Mysterious murder still haunts the old jail

Andrea Justice/Arizona Silver Belt In November 1909, a three-story jail was built of reinforced poured concrete, located directly behind the courthouse. Today work continues to restore the old jail for visiting tours.

The most documented and sensationalized event to ever occur at the old Gila County Jail was the mysterious and unsolved murder of Kingsley Olds, suspected of drowning two young girls. The event dates back over 100 years, to a time when the newly built Gila County Jail was under the direction of Sheriff John “Rimrock Henry” Thompson.

Brutal crime discovered near horseshoe bend; man is shot, two girls missing

-June 25, 1911

The story begins with Kingsley Olds, found lying on the rocks unconscious with his entire jaw torn away due to a gunshot wound. Olds was found by Sam Beard, a cowboy who operated a ranch near Horseshoe Bend, a spot that lies along the Salt River, 22 miles from Globe. Nearby, Beard found a boulder covered in blood along with the clothing and hats of Myrtle and LuLu Goswick, ages 12 and 14.

Olds worked for the girls’ father, Wesley Goswick, and was sent out accompanied by the girls on a mission for machinery parts.

Before lapsing into unconsciousness Olds had written a note saying “he was shot by an Indian or a Mexican” and to look for the girls by the mules, which had been harnessed for two days.

While Olds had been found, the girls remained missing.

Slain girls’ bodies found

LuLu and Myrtle Goswick slain and thrown into the Salt River

-June 25, 1911

Later that same day the Daily Arizona Silver Belt released an extra edition to update the story that the slain Goswick girls’ bodies were recovered. The Silver Belt stated, “Persons who visited the scene of the tragedy at Horseshoe Bend, assert that it is hardly possible to conceive of anyone but Olds having been responsible for the murder of the two girls as there were found no tracks of anyone on the banks of the river except those of Olds and the two girls. It is said that Olds is mentally unbalanced.”

Lynching of Goswick girls’ accused slayer prevented

Kingsley Olds insists on his innocence despite evidence

Mystery surrounds case

-June 27, 1911

Rumors circulated in Globe that friends of the slain girls had planned to take Olds by force from the hospital and lynch him. However, due to the craze of excitement surrounding the murder, Sheriff Thompson and Deputy Hayes secretly removed Olds and placed him in the county jail, where “deputies with Winchesters stood guard over the prisoner throughout the night.”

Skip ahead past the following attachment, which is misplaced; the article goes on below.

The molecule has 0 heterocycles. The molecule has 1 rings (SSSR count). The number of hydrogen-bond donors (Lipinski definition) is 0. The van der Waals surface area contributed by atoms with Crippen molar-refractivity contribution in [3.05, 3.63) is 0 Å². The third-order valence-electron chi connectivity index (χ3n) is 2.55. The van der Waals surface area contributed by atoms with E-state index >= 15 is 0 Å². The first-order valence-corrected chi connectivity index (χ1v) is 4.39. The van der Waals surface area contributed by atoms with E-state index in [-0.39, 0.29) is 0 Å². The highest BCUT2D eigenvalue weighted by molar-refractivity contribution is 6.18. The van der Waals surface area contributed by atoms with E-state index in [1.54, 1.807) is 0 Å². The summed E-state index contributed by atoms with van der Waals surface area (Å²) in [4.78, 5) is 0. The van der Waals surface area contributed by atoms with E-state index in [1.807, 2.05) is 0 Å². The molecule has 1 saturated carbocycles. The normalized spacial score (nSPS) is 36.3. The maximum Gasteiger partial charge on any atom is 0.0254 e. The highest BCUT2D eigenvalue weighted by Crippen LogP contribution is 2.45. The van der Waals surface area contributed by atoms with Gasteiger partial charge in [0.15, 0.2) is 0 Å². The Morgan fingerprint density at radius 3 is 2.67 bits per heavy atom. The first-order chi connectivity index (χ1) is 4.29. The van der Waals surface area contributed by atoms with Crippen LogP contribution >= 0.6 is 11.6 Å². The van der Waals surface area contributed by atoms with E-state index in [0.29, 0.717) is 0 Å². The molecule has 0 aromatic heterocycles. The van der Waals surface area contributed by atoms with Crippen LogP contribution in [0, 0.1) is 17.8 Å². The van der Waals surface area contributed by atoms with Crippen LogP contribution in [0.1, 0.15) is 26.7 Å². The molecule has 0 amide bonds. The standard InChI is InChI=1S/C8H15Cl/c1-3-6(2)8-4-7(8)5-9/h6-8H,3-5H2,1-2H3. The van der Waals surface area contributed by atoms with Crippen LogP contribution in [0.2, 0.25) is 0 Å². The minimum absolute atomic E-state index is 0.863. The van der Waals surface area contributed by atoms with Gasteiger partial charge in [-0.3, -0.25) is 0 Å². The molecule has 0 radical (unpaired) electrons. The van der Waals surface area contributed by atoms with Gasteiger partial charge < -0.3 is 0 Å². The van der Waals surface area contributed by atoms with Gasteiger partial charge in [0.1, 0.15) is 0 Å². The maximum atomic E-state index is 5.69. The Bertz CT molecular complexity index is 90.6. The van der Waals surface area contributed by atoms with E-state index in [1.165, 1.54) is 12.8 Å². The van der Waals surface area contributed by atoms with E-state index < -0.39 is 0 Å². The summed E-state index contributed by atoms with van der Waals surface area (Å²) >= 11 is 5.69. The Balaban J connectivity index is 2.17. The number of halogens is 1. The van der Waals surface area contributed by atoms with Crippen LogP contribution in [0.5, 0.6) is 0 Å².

Accused slayer of two girls admits he shot himself

-June 30, 1911

Kingsley Olds then admitted that he shot himself in the face, an attempt to commit suicide. His confession in writing was quoted verbatim in the Daily Arizona Silver Belt. “I had not been feeling well for some time, so I went and laid down on the quilt. Left the girls bathing. So I got up off the quilt and went over where I thought they was in the sand. Could not find them. I became insane. I ran over the river and rather than return home I shot myself, but after I did became lifeless for some time, but when I came to I could not get to my gun anymore.”

Olds held directly responsible deaths of the two Goswick girls

Accused slayer sees “ghosts” of alleged victims

-July 1, 1911

After examining the footprints by the river, the coroner’s jury found that Kingsley Olds had chased the girls into a deep pool, where they drowned.

Olds had apparently been seeing the “ghosts” of the girls in his cell. Olds reported that “they were calling him to come to them.” It was believed that Olds’ seeing these suspected apparitions was an indication of his guilt.

Olds shot by hidden assassin

Slain through bars as he lay in his cell

-July 4, 1911

Kingsley Olds was shot and killed in his cell at 4:20 a.m. on July 3, 1911 by an unknown assassin using a 30-40 Winchester rifle. On a rainy night, the assassin crept into the Gila County Courthouse using keys that were stolen from the janitor’s closet, and using the Judge’s bathroom as his positioning point, made “A shot in the dark” 25 feet to the cell  that housed Olds. The bullet passed through the bars and into Olds’ shoulder. It moved downward through the lungs and caused almost instant death.

A mill man that worked at the concentrator, Peter Collins, witnessed a dark figure slowly fleeing the courthouse steps at 4:25 a.m., but due to his intoxicated state his statement held no ground. The murder of Kingsley Olds remains unsolved.

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